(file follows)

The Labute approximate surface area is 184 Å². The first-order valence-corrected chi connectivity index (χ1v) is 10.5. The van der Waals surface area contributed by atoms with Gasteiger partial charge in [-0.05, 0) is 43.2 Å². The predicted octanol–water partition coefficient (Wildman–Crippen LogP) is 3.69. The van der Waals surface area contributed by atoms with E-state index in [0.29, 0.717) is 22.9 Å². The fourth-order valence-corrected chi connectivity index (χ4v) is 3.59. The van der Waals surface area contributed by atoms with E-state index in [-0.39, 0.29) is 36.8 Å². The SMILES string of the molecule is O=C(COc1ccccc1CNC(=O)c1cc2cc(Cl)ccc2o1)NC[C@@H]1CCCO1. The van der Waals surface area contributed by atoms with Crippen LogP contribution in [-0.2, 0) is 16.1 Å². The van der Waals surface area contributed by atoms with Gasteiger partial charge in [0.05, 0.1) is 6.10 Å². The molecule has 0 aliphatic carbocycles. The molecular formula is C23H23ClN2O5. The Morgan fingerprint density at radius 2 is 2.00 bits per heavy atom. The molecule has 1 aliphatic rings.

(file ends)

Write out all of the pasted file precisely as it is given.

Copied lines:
The Labute approximate surface area is 184 Å². The first-order valence-corrected chi connectivity index (χ1v) is 10.5. The van der Waals surface area contributed by atoms with Gasteiger partial charge in [-0.05, 0) is 43.2 Å². The predicted octanol–water partition coefficient (Wildman–Crippen LogP) is 3.69. The van der Waals surface area contributed by atoms with E-state index in [0.29, 0.717) is 22.9 Å². The fourth-order valence-corrected chi connectivity index (χ4v) is 3.59. The van der Waals surface area contributed by atoms with E-state index in [-0.39, 0.29) is 36.8 Å². The SMILES string of the molecule is O=C(COc1ccccc1CNC(=O)c1cc2cc(Cl)ccc2o1)NC[C@@H]1CCCO1. The van der Waals surface area contributed by atoms with Crippen LogP contribution in [-0.2, 0) is 16.1 Å². The van der Waals surface area contributed by atoms with Gasteiger partial charge in [0.05, 0.1) is 6.10 Å². The molecule has 0 aliphatic carbocycles. The molecular formula is C23H23ClN2O5. The Morgan fingerprint density at radius 2 is 2.00 bits per heavy atom. The molecule has 1 aliphatic rings.